The movie Inception, released in 2010, is a wonderful amalgamation of a smart, powerful plot, excellent acting, and the high action scenes current film goers crave. The premise resided on the use of dreams to manufacture thoughts into the minds of powerful CEO’s, as well as a means of stealing money and important documents from these said named individuals. The influence of dreams has always been a point of interest in film and literature.
As for Inception, it truly took these questions to a whole new level by adamantly stating, or answering the question whether dreams can affect reality. There are numerous psychological explanations regarding dreams including Freud’s discussion on latent versus manifest content, as well as wish fulfillment. Threat-stimulation theory discusses dreams as a defense mechanism revolving around the individual to revisit events and learn to successfully conquer them–this can be connected to Leonardo Dicaprio’s character in dealing with his deceased wife–in preparation for future, similar events. Expectation- fulfillment is a release of emotional arousal encountered during the day in order to actively complete or fulfill these emotions to make room for the following day. On a neurobiological note, Activation-synthesis is the theory that dreams are devoid of meaning but just a state of electrical impulses occurring in the brain that conjure images from memory ( a very controversy theory that has been consistently disputed by evolutionary psychologists). Lastly, Continual-Activation theory regards dreams as a process of memory storage in which information is encoded for long-term storage, and the process of accommodation occurs allowing for the building of new connection between synapses to successfully transfer these short term memories to long term information easily recalled.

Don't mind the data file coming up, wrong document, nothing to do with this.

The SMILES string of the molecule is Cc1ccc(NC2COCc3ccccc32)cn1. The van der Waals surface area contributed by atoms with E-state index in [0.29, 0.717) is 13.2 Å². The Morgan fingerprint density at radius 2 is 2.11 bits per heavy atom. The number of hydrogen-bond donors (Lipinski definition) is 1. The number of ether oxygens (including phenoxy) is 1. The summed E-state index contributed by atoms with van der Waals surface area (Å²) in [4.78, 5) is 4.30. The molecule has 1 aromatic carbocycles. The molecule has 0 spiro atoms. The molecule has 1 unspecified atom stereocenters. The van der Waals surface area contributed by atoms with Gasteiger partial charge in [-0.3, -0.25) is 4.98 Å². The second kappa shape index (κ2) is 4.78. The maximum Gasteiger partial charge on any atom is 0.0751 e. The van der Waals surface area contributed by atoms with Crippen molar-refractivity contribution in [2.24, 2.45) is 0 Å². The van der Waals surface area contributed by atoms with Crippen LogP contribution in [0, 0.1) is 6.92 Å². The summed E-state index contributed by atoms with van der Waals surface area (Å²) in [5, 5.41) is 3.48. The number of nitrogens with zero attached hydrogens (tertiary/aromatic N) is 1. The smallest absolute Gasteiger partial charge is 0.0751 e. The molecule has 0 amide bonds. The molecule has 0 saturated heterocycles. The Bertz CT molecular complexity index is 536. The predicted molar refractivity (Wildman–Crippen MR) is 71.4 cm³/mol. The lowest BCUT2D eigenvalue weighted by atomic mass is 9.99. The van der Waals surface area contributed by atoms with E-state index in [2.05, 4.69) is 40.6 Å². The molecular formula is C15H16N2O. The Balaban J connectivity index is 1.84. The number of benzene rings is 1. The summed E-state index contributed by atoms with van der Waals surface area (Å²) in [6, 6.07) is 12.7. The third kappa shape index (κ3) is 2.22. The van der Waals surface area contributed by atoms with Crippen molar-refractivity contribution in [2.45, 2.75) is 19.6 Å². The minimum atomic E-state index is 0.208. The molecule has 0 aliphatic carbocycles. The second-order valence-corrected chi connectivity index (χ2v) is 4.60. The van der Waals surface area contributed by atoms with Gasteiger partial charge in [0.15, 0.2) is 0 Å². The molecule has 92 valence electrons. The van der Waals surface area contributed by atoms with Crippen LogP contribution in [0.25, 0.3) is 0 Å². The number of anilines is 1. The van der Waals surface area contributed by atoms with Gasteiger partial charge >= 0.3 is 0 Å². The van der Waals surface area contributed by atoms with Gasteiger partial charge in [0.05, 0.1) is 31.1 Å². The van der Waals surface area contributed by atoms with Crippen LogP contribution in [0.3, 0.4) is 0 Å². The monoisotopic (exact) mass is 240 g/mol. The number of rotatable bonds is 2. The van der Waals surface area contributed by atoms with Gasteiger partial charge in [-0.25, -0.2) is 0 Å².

Yet, how does Inception fit in with all of these differing theories? Does Inception fit any one of these theories, a couple, or none? Inception also utilities high-tech instruments to not only induce sleep, but to also connect individuals to one another’s dreams. How does this affect these possible theories? Is the movie attempting to investigate the power of dreams, the complexities of the human psyche, or the connection between both of these intriguing, difficult to answer concepts?
This topic is really important. I come from a philosophy background and find the idea that dreams can be "devoid of meaning" both sad and in my view completely untrue. Whether the narrative or content of our dreams have any necessary relation to our day to day lives, it's clear that our experience of the dreams are equally valid experiences of our lives that shape and define what it is to be our selves. I also think there is great creative power in dreams. During our waking states, we tend to be distracted by what's real and have a hard time falling into pure imagination. I think we are, of all things, lucky to have dreams because they allow us to experience other worldly lives and see colors and shapes that are purely synthetic imaginings based off the real world but found nowhere in it. We are free to ignore or focus on our dreams as per our preference, but there's no way, as I see it, dreams aren't a crucial part of life. – maayano5 years ago
Inception is full of Descartean philosophy -- primarily paralleling Descarte's confounding questioning of our very reality, claiming that in truth we cannot even know the validity of our own world. I think you should add some of Descarte's philosophy to this text. – Brandon T. Gass4 years ago